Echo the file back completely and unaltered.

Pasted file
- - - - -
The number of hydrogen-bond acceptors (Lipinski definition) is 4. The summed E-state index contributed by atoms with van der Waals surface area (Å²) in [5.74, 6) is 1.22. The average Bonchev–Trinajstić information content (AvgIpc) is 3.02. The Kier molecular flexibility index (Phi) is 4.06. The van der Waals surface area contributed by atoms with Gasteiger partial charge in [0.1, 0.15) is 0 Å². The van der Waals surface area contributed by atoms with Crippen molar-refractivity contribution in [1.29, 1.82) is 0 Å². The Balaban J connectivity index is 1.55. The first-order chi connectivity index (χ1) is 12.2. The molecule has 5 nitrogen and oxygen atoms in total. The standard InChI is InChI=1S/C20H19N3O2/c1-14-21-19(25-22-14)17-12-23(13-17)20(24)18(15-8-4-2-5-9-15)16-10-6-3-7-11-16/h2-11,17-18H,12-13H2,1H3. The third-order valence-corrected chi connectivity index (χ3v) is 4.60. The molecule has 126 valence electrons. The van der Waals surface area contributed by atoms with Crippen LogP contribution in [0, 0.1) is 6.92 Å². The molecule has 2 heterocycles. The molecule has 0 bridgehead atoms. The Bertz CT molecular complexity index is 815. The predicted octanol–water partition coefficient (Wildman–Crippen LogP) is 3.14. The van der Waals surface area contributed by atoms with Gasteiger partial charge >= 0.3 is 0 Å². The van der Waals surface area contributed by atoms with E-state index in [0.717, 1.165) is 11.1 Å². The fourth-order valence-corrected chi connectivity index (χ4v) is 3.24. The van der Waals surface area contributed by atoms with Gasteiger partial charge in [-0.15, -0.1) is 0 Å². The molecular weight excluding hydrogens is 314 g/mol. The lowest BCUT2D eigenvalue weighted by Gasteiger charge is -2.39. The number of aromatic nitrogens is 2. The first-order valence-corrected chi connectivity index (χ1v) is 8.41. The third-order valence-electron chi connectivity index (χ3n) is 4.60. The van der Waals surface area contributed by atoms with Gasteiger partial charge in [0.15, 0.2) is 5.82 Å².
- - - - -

The number of hydrogen-bond acceptors (Lipinski definition) is 4. The summed E-state index contributed by atoms with van der Waals surface area (Å²) in [5.74, 6) is 1.22. The average Bonchev–Trinajstić information content (AvgIpc) is 3.02. The Kier molecular flexibility index (Phi) is 4.06. The van der Waals surface area contributed by atoms with Gasteiger partial charge in [0.1, 0.15) is 0 Å². The van der Waals surface area contributed by atoms with Crippen molar-refractivity contribution in [1.29, 1.82) is 0 Å². The Balaban J connectivity index is 1.55. The first-order chi connectivity index (χ1) is 12.2. The molecule has 5 nitrogen and oxygen atoms in total. The standard InChI is InChI=1S/C20H19N3O2/c1-14-21-19(25-22-14)17-12-23(13-17)20(24)18(15-8-4-2-5-9-15)16-10-6-3-7-11-16/h2-11,17-18H,12-13H2,1H3. The third-order valence-corrected chi connectivity index (χ3v) is 4.60. The molecule has 126 valence electrons. The van der Waals surface area contributed by atoms with Crippen LogP contribution in [0, 0.1) is 6.92 Å². The molecule has 2 heterocycles. The molecule has 0 bridgehead atoms. The Bertz CT molecular complexity index is 815. The predicted octanol–water partition coefficient (Wildman–Crippen LogP) is 3.14. The van der Waals surface area contributed by atoms with Gasteiger partial charge >= 0.3 is 0 Å². The van der Waals surface area contributed by atoms with E-state index in [0.717, 1.165) is 11.1 Å². The fourth-order valence-corrected chi connectivity index (χ4v) is 3.24. The van der Waals surface area contributed by atoms with Gasteiger partial charge in [-0.15, -0.1) is 0 Å². The molecular weight excluding hydrogens is 314 g/mol. The lowest BCUT2D eigenvalue weighted by Gasteiger charge is -2.39. The number of aromatic nitrogens is 2. The first-order valence-corrected chi connectivity index (χ1v) is 8.41. The third-order valence-electron chi connectivity index (χ3n) is 4.60. The van der Waals surface area contributed by atoms with Gasteiger partial charge in [0.15, 0.2) is 5.82 Å².